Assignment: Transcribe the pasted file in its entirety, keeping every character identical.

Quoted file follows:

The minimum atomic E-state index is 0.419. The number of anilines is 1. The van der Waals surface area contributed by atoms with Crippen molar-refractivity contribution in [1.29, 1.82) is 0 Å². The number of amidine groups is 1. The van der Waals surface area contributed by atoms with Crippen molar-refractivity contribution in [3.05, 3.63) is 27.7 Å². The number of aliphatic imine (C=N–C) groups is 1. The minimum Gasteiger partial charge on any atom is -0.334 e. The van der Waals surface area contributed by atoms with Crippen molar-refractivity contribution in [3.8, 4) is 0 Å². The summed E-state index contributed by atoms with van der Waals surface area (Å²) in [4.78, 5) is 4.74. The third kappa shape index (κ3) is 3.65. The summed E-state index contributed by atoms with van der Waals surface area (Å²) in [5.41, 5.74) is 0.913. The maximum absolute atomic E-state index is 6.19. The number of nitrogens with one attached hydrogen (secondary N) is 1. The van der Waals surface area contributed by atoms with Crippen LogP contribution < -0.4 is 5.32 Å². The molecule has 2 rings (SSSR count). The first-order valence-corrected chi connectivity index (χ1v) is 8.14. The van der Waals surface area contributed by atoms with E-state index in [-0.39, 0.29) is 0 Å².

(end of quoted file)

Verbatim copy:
The minimum atomic E-state index is 0.419. The number of anilines is 1. The van der Waals surface area contributed by atoms with Crippen molar-refractivity contribution in [1.29, 1.82) is 0 Å². The number of amidine groups is 1. The van der Waals surface area contributed by atoms with Crippen molar-refractivity contribution in [3.05, 3.63) is 27.7 Å². The number of aliphatic imine (C=N–C) groups is 1. The minimum Gasteiger partial charge on any atom is -0.334 e. The van der Waals surface area contributed by atoms with Crippen molar-refractivity contribution in [3.8, 4) is 0 Å². The summed E-state index contributed by atoms with van der Waals surface area (Å²) in [4.78, 5) is 4.74. The third kappa shape index (κ3) is 3.65. The summed E-state index contributed by atoms with van der Waals surface area (Å²) in [5.41, 5.74) is 0.913. The maximum absolute atomic E-state index is 6.19. The number of nitrogens with one attached hydrogen (secondary N) is 1. The van der Waals surface area contributed by atoms with Crippen LogP contribution < -0.4 is 5.32 Å². The molecule has 2 rings (SSSR count). The first-order valence-corrected chi connectivity index (χ1v) is 8.14. The van der Waals surface area contributed by atoms with E-state index in [-0.39, 0.29) is 0 Å².